TPU Scientist: Nobel Prize in Chemistry 2021 Awarded for Method Made Organic Synthesis More Environmentally Friendly
The Nobel Prize in Chemistry 2021 has been awarded jointly to Benjamin List and David W.C. MacMillan for their development of a new tool for molecular construction — the development of asymmetric organocatalysis. The Norwegian Nobel Committee 2021 reported about it on October 6. Pavel Postnikov, Associate Professor of the TPU Research School of Chemistry and Applied Biomedical Sciences, explained the significance of the 2021 chemistry laureates’ research work and why it is a decent and well-deserved prize.
Benjamin List is a director of the Max Planck Institute for Coal Research (Mülheim an der Ruhr, Germany), while David W.C. MacMillan conducts research at Princeton University (Princeton, the USA).
“For a long time, the Nobel Prize in Chemistry was awarded to organic chemists. During the last years, the Prize was often awarded for research breakthroughs in medicine and biomedicine. Therefore, the chemical community is excited over such a result,”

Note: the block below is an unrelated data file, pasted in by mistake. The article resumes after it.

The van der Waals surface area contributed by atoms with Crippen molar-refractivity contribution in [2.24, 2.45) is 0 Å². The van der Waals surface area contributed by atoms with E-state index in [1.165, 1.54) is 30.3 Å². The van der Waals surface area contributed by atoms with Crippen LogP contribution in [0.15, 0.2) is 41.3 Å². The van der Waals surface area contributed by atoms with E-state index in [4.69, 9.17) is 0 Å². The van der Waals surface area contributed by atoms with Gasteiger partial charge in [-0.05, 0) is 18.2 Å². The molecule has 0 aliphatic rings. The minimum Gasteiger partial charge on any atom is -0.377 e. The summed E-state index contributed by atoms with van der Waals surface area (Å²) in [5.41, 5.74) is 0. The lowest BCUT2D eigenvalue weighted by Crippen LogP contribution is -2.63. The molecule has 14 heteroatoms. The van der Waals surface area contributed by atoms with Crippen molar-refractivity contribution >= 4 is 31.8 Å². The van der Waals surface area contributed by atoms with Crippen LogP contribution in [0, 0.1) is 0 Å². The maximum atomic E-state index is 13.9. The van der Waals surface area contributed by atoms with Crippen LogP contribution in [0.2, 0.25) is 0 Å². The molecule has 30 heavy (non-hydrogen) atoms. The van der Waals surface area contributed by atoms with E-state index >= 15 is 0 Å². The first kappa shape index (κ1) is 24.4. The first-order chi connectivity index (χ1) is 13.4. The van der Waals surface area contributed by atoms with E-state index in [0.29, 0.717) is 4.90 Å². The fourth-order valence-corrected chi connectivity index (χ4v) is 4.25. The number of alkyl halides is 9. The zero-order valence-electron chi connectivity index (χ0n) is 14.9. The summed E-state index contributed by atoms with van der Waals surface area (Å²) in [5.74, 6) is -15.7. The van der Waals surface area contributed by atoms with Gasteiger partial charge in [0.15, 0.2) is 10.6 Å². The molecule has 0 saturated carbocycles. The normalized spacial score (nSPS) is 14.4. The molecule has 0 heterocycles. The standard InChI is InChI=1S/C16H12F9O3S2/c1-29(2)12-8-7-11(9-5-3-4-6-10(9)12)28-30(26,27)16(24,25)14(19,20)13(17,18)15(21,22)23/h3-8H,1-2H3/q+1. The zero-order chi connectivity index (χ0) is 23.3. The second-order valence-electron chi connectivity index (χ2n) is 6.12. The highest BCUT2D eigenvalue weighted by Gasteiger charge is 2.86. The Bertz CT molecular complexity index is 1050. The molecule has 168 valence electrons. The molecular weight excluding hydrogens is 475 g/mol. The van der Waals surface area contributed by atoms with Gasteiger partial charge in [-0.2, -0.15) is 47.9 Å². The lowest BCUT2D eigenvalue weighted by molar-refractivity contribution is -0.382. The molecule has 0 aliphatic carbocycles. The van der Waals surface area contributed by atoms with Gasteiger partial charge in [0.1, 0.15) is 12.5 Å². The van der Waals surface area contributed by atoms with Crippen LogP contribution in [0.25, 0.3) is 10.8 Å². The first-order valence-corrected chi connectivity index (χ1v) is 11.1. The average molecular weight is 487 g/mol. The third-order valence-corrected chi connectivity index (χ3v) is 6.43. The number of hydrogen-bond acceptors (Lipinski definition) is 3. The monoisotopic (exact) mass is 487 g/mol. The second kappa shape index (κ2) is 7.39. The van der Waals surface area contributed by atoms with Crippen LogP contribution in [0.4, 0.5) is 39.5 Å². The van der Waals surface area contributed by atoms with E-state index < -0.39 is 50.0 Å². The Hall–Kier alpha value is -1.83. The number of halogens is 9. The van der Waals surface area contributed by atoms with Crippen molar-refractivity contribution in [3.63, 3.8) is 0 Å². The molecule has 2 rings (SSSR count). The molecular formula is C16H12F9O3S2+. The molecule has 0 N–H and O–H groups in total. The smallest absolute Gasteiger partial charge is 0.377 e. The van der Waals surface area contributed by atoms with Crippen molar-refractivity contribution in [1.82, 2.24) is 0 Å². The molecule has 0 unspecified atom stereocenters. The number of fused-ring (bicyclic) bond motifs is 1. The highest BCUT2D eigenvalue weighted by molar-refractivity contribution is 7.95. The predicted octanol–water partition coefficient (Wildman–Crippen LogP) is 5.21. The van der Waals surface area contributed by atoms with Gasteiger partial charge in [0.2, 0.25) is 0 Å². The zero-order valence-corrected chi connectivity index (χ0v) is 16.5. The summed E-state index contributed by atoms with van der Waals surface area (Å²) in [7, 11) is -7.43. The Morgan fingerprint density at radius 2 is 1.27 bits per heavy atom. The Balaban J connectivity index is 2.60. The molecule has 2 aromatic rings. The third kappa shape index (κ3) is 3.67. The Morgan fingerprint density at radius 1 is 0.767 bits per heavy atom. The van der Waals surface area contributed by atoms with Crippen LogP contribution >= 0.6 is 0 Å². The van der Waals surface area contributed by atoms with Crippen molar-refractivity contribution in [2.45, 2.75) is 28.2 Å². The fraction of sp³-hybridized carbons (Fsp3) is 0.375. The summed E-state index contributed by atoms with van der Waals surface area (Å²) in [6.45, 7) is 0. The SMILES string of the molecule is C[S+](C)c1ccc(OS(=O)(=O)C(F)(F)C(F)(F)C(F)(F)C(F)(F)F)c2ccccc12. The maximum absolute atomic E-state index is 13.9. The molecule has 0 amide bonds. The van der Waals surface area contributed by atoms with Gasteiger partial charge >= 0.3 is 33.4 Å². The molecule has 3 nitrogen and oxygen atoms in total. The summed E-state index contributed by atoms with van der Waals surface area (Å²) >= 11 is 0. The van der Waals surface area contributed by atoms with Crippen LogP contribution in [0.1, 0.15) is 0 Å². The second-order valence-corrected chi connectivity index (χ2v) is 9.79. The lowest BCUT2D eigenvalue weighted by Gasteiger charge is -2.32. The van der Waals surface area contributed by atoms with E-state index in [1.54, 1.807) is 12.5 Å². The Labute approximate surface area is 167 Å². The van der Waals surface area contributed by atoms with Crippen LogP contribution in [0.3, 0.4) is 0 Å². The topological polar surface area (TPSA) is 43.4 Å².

Pavel Postnikov noted.
According to Pavel, asymmetric organocatalysis has made a synthesis of organic compounds considerably more environmentally friendly.
“Previously, metal complexes and enzymes were used as catalysts in asymmetric catalysis. Heavy metals always contaminate organic chemicals and sometimes it is challenging to remove them after. In this case, the Prize was awarded for organocatalysis. It means that a catalyst contains only organic compounds and only light elements, as we call them. It is an incomparably more environmentally friendly method. Moreover, hypervalent iodine chemistry actively developed at TPU is one of the types of organocatalysis,” the scientist explained.
Furthermore, the scientist noted that the method developed by the Nobel Prize laureates allows synthesizing chiral molecules, which can be often seen in medication — bioactive compounds.
“This method gave chemists a clear tool for synthesis of such molecules. General principles haven’t existed before,” Pavel Postnikov added. “Therefore, the Nobel Prize in Chemistry 2021 for the chemical community is decent and well-deserved.”